Colorado is poised for its most significant wilderness additions in more than 15 years.
The "Omnibus Public Land Management Act" pending in Congress includes wilderness designation for Dominguez Canyons near Grand Junction along with Rocky Mountain National Park. The more than 300,000 acres thus protected is the largest addition to the National Wilderness Protection System in Colorado since 1993.
Big and Little Dominguez canyons are exquisite, classic Colorado Plateau canyonlands. Gunnison River floaters between Delta and Grand Junction routinely partake of the delights of Big Dominquez Canyon, which offers thundering waterfalls beneath redrock canyon walls, scoured black Precambrian bedrock pools, magnificent petroglyph panels and predictable sightings of desert bighorn sheep. On a typical hot June afternoon, the creek's pools and spray offer an enticement impossible to forego.
I've been fortunate to spend weeklong adventures backpacking in Big and Little Dominquez Canyons on two occasions. Despite its proximity to Grand Junction, most of the area is far from the beaten path. The Bureau of Land Management recently replaced a footbridge across the Gunnison River that offers access for hikers to the pools and petroglyphs near the canyon's confluence with the Gunnison, but beyond those easily reached and desirable destinations, hikers are infrequently encountered.
Colorado is fortunately blessed with an abundance of wild and primitive high country. Previous wilderness designation efforts have understandably focused on the dramatic alpine scenery, classic lakes and tundra, and soaring high peaks of the Rockies so wonderfully encapsulated by the Weminuche. But among the 41 designated wilderness areas in Colorado, just two portray the canyons, mesas and plateaus of the Colorado Plateau. Dominguez Canyons would be the third such canyonland wilderness protected in western Colorado. Combined with Gunnison Gorge and Black Ridge Canyons, the areas total just 150,000 acres of the 3.4 million wilderness acres in the state. These are a wonderful start to expanding wilderness to incorporate nonalpine areas, but much remains to be done.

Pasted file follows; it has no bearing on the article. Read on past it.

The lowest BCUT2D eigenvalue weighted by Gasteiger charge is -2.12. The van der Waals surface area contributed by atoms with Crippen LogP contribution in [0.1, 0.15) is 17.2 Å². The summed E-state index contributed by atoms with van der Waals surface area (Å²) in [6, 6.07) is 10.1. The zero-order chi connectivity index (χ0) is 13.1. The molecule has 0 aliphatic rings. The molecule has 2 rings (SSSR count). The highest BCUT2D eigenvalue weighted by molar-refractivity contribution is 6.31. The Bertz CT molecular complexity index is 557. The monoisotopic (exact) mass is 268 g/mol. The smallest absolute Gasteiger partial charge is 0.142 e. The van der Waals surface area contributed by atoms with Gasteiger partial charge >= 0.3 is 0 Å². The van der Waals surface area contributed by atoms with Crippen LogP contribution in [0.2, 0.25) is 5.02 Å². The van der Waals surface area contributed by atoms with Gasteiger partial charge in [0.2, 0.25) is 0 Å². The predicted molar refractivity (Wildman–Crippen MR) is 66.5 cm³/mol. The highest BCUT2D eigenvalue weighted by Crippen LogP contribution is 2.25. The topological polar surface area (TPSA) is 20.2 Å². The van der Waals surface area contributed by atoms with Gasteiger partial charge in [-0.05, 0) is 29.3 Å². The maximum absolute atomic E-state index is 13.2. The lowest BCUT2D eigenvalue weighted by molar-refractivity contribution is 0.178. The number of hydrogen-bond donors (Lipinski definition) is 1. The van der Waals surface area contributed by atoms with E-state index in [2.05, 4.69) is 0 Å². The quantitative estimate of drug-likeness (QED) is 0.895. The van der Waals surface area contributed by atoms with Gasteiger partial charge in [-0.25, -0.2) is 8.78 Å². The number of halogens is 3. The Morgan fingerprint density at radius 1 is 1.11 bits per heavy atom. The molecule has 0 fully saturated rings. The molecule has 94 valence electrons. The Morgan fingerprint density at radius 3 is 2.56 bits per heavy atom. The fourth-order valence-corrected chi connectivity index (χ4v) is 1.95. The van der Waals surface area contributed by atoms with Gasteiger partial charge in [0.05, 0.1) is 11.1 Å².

The pending Omnibus Lands Bill gets its name from the amalgamation of 160 individually pending lands bill into one massive legislative package. Each bill has wended its way through Congress, each awaiting its turn at a final vote on the floor of the House and Senate. However, one cantankerous crank senator from Oklahoma has held all 160 bills hostage, threatening an extended filibuster. So-called "Dr. No" (Sen. Tom Coburn) has no positive legislative agenda of his own, so he can stymie his colleagues without fear of retribution. Breaking a filibuster requires a 60-vote majority in the Senate, and consumes many days of scarce legislative time. Hence, Senate managers compiled all 160 into one overwhelming bill, needing to maneuver through Dr. No's legislative minefield just one time.
The Senate passed the Omnibus Lands Bill 73-21 in January. Congressional observers expect a House vote next week, after which the canyons is a signature away from becoming Colorado's newest wilderness area.
firstname.lastname@example.org. Mark Pearson is director of the San Juan Citizens Alliance.